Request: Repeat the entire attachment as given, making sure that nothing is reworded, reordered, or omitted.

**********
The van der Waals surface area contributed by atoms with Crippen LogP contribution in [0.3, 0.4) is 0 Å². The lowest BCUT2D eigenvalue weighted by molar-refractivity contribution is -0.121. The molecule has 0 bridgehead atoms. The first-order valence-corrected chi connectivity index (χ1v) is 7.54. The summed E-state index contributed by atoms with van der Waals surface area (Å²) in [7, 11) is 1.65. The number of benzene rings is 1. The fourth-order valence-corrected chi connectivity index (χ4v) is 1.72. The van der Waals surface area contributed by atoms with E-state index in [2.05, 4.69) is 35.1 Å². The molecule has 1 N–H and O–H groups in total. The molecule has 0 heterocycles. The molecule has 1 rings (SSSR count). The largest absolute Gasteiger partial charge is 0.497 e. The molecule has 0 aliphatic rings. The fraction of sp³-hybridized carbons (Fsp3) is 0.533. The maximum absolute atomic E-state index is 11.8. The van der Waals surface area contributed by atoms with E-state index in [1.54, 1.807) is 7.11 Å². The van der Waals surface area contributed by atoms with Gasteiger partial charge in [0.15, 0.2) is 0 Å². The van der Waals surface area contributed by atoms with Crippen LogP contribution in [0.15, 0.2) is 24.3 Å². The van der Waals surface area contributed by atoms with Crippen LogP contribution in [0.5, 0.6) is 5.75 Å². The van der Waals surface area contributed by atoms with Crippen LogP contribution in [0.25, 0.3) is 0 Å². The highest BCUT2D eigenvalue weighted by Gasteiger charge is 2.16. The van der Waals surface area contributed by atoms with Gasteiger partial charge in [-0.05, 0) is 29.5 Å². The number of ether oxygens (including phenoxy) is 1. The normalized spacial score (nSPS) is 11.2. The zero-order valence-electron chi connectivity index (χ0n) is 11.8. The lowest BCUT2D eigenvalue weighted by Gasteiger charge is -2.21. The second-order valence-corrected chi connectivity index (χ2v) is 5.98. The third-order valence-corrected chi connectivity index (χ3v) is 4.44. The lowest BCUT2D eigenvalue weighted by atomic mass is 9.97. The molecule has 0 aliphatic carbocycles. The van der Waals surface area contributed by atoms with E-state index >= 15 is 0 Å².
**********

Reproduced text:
The van der Waals surface area contributed by atoms with Crippen LogP contribution in [0.3, 0.4) is 0 Å². The lowest BCUT2D eigenvalue weighted by molar-refractivity contribution is -0.121. The molecule has 0 bridgehead atoms. The first-order valence-corrected chi connectivity index (χ1v) is 7.54. The summed E-state index contributed by atoms with van der Waals surface area (Å²) in [7, 11) is 1.65. The number of benzene rings is 1. The fourth-order valence-corrected chi connectivity index (χ4v) is 1.72. The van der Waals surface area contributed by atoms with E-state index in [2.05, 4.69) is 35.1 Å². The molecule has 1 N–H and O–H groups in total. The molecule has 0 heterocycles. The molecule has 1 rings (SSSR count). The largest absolute Gasteiger partial charge is 0.497 e. The molecule has 0 aliphatic rings. The fraction of sp³-hybridized carbons (Fsp3) is 0.533. The maximum absolute atomic E-state index is 11.8. The van der Waals surface area contributed by atoms with E-state index in [1.54, 1.807) is 7.11 Å². The van der Waals surface area contributed by atoms with Gasteiger partial charge in [0.15, 0.2) is 0 Å². The van der Waals surface area contributed by atoms with Crippen LogP contribution in [0.15, 0.2) is 24.3 Å². The van der Waals surface area contributed by atoms with Crippen LogP contribution in [0.5, 0.6) is 5.75 Å². The van der Waals surface area contributed by atoms with Crippen LogP contribution in [0.25, 0.3) is 0 Å². The highest BCUT2D eigenvalue weighted by Gasteiger charge is 2.16. The van der Waals surface area contributed by atoms with Gasteiger partial charge in [-0.05, 0) is 29.5 Å². The number of ether oxygens (including phenoxy) is 1. The normalized spacial score (nSPS) is 11.2. The zero-order valence-electron chi connectivity index (χ0n) is 11.8. The lowest BCUT2D eigenvalue weighted by Gasteiger charge is -2.21. The second-order valence-corrected chi connectivity index (χ2v) is 5.98. The third-order valence-corrected chi connectivity index (χ3v) is 4.44. The lowest BCUT2D eigenvalue weighted by atomic mass is 9.97. The molecule has 0 aliphatic carbocycles. The van der Waals surface area contributed by atoms with E-state index >= 15 is 0 Å².